As I said, they took me from my mum when I was little more than a kitten and gave me to an older lady ‘for company’. This person was poor and fed me a paltry amount each day. She lived in one room, and I was never let outside to gain the social skills required to get along with trees, streets, and those large moving objects that weigh more than I do, and which would squash me flat if I ever went too close to them. I was a sickly kitten and caught cat flu, which I don’t remember hunting but caught anyway. The lady took me to a vet, and I needed some medicine. The lady couldn’t afford to pay and threw me at the vet, who caught me and paid for the medicine himself before handing me over very gently to a cat shelter.
Well, you can probably guess the rest. John saw me at the shelter and felt a Buddhist cat would fit the bill perfectly and so took me to adorn his house. He had obtained another cat, a female cat called Gemma, a few weeks earlier from the same shelter.
I should tell you a little about Gemma, but not too much because I don’t want to stop you reading. As I have explained I am a Buddhist cat or I believe I am, so you should imagine that a cloned version of me, a cloned version who wasn’t Buddhist but who was honest in their beliefs about other cats, wrote the following description. I don’t want you to say, he’s exaggerating, cats aren’t like that, no cat could be so nasty, revolting, appalling, unfriendly, hideous, sneering, anti-social, villainous, and nasty again – all at the same time. Just a little about Gemma. She’s a tyrant, she really is. She treats me with complete and utter contempt – me, the kindest, neatest, friendliest, softest cat you could ever wish to meet. Me, whose paws are always at 10-to-2 and pressed together, touching each other, with no manspread, as my mum taught me. I miss my mum. Gemma is contemptuous of me; she says I am fraternising with the enemy when I purr if John or Mary strokes me. Or if I jump on their laps to find a nice place to sleep for 16 hours or even 16 minutes.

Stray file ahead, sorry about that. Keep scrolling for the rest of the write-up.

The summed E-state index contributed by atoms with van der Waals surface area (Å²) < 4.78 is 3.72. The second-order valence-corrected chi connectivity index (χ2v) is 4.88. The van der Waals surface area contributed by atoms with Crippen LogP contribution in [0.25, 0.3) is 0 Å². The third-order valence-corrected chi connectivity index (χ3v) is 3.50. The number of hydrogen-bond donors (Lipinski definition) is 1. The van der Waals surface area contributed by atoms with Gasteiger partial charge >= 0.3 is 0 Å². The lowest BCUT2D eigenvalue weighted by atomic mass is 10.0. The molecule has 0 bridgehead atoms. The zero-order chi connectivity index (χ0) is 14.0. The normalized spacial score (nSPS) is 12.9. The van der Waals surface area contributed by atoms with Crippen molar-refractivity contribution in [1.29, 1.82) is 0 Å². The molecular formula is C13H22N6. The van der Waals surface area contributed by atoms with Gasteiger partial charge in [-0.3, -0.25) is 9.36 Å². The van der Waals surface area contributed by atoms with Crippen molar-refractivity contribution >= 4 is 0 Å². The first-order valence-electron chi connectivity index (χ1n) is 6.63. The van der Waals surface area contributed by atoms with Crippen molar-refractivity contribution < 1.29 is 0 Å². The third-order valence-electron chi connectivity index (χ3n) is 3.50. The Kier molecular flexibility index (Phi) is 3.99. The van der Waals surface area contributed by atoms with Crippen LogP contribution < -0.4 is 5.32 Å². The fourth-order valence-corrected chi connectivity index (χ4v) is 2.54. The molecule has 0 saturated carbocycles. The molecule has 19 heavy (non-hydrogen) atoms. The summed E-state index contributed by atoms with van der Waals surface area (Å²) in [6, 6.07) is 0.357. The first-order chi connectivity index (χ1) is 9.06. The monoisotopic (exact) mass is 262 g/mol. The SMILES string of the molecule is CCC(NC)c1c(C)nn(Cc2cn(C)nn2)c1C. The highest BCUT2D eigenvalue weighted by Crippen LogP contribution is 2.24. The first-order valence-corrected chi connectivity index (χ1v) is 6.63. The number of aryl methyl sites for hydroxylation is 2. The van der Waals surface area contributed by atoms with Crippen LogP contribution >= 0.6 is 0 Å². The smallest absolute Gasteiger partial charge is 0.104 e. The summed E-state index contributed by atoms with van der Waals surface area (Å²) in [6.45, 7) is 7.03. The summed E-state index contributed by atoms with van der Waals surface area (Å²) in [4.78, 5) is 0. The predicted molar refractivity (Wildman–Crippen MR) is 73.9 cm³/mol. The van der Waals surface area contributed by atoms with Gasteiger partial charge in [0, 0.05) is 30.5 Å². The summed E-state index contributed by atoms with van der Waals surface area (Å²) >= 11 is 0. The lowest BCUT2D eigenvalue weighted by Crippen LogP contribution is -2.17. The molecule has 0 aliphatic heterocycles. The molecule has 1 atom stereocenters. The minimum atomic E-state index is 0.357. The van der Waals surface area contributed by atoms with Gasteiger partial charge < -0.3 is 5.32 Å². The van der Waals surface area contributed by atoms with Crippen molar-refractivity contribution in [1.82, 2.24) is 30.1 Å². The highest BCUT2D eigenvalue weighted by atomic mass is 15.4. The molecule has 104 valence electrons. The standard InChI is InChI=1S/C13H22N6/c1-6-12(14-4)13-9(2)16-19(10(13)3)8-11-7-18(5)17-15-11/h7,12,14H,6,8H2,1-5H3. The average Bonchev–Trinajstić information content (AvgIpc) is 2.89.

Gemma had some kittens when she was younger, and they took them away from her. Her previous family used to live in a house, but when they moved to an apartment block, this place didn’t allow pets, not even cats, so they got rid of Gemma. She felt rejected and has taken that hard by the looks of it, but it’s not my fault, but she treats me like it is. I was rejected too; we have that in common. We could talk about our common experiences, but we don’t.